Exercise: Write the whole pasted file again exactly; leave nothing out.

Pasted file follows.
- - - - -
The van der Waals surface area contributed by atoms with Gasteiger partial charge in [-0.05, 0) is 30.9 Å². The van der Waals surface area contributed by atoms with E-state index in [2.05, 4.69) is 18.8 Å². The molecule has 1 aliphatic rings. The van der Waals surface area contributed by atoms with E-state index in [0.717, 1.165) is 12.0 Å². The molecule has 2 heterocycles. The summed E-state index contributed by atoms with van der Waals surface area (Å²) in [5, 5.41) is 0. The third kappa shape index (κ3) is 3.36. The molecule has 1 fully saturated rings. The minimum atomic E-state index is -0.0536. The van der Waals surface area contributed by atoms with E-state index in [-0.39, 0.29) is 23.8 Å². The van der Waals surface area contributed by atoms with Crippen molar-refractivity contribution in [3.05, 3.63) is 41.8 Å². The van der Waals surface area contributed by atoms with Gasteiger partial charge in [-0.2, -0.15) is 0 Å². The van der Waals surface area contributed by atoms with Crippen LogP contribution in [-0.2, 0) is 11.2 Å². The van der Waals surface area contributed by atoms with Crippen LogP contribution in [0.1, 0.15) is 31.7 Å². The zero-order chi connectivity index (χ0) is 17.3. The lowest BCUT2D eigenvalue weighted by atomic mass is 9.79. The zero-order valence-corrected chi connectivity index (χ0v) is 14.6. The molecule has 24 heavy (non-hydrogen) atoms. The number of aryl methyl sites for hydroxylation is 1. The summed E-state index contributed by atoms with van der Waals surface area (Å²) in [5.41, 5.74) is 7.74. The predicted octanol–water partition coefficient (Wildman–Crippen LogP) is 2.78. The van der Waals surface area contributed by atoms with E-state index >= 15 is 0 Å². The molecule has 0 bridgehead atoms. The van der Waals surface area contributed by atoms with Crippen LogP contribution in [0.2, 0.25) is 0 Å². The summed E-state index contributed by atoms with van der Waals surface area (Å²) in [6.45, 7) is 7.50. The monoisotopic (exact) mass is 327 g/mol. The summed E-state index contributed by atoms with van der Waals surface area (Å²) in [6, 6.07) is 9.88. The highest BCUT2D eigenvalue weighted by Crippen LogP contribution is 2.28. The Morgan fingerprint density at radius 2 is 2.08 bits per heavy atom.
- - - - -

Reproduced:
The van der Waals surface area contributed by atoms with Gasteiger partial charge in [-0.05, 0) is 30.9 Å². The van der Waals surface area contributed by atoms with E-state index in [2.05, 4.69) is 18.8 Å². The molecule has 1 aliphatic rings. The van der Waals surface area contributed by atoms with E-state index in [0.717, 1.165) is 12.0 Å². The molecule has 2 heterocycles. The summed E-state index contributed by atoms with van der Waals surface area (Å²) in [5, 5.41) is 0. The third kappa shape index (κ3) is 3.36. The molecule has 1 fully saturated rings. The minimum atomic E-state index is -0.0536. The van der Waals surface area contributed by atoms with E-state index in [-0.39, 0.29) is 23.8 Å². The van der Waals surface area contributed by atoms with Crippen molar-refractivity contribution in [3.05, 3.63) is 41.8 Å². The van der Waals surface area contributed by atoms with Gasteiger partial charge in [-0.2, -0.15) is 0 Å². The van der Waals surface area contributed by atoms with Crippen LogP contribution in [-0.2, 0) is 11.2 Å². The van der Waals surface area contributed by atoms with Crippen LogP contribution in [0.1, 0.15) is 31.7 Å². The zero-order chi connectivity index (χ0) is 17.3. The lowest BCUT2D eigenvalue weighted by atomic mass is 9.79. The zero-order valence-corrected chi connectivity index (χ0v) is 14.6. The molecule has 24 heavy (non-hydrogen) atoms. The number of aryl methyl sites for hydroxylation is 1. The summed E-state index contributed by atoms with van der Waals surface area (Å²) in [5.41, 5.74) is 7.74. The predicted octanol–water partition coefficient (Wildman–Crippen LogP) is 2.78. The van der Waals surface area contributed by atoms with E-state index >= 15 is 0 Å². The molecule has 0 bridgehead atoms. The van der Waals surface area contributed by atoms with Crippen LogP contribution in [0.2, 0.25) is 0 Å². The summed E-state index contributed by atoms with van der Waals surface area (Å²) in [6.45, 7) is 7.50. The monoisotopic (exact) mass is 327 g/mol. The summed E-state index contributed by atoms with van der Waals surface area (Å²) in [6, 6.07) is 9.88. The highest BCUT2D eigenvalue weighted by Crippen LogP contribution is 2.28. The Morgan fingerprint density at radius 2 is 2.08 bits per heavy atom.